City of Ontario, Calif. v. Quan, No. 08-1332 (U.S. S. Ct. Dec. 14, 2009); Thompson v. North American Stainless, No. 09-291 (U.S. S. Ct. Dec. 14, 2009)

By Paul Mollica

Though granting cert in no straight employment cases today (the last day before adjournment for the holidays), our U.S. Supreme Court issues in orders in two employment-related disputes concerning privacy and retaliation.

In the Quon case, a 2008 Ninth Circuit decision (with a dissent from denial of rehearing in 2009), the question presented was whether a police department’s interception of text-messengering by a SWAT-team officer, on a pager issued by the department, violated the Fourth Amendment.  A jury found that it did, and a panel of the Ninth Circuit affirmed the verdict, but eight judges of the Ninth Circuit issued a stinging dissent complaining about the mischievous consequences of that decision (answered, in turn, by a concurrence in denial of rehearing by the author of the original panel decision).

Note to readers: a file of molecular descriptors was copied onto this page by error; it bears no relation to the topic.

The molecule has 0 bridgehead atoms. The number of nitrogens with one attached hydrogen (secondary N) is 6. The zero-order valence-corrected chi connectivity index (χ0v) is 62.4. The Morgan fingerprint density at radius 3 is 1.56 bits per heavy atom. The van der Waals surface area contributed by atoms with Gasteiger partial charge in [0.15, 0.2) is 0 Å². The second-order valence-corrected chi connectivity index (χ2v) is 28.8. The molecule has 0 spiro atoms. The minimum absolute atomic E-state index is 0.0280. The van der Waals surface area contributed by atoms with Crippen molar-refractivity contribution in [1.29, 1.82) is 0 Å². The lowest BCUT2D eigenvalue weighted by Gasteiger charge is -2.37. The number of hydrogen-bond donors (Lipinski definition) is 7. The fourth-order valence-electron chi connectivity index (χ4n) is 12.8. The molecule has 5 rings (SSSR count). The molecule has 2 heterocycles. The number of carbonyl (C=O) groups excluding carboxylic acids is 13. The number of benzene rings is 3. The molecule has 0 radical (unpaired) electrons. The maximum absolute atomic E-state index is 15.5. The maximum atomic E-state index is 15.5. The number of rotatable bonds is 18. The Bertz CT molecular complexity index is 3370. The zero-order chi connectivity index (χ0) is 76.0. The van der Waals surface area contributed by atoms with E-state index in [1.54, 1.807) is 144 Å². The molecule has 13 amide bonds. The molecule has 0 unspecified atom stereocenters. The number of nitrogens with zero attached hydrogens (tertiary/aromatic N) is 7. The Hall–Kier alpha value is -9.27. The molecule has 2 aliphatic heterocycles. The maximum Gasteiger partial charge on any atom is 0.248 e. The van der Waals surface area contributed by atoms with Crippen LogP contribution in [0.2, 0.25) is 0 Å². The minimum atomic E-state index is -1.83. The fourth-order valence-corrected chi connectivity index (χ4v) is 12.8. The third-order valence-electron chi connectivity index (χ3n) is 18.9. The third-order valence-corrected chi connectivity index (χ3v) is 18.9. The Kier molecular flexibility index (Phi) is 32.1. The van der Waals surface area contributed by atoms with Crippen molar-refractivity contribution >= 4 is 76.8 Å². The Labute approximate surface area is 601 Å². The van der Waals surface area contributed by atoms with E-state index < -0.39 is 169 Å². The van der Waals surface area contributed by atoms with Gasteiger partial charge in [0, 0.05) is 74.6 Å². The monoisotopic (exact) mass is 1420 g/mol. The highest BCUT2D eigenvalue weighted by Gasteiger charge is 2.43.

In the Thompson case, the Supreme Court invited the Solicitor General’s views on a pending petition, seeking reversal of the Sixth Circuit ‘s en banc decision holding (10-6) that the federal anti-retaliation statutes do not create a claim for third-parties (such as friends and family) who suffer retaliation because of the protected activities of another employee. The decision under review is posted here.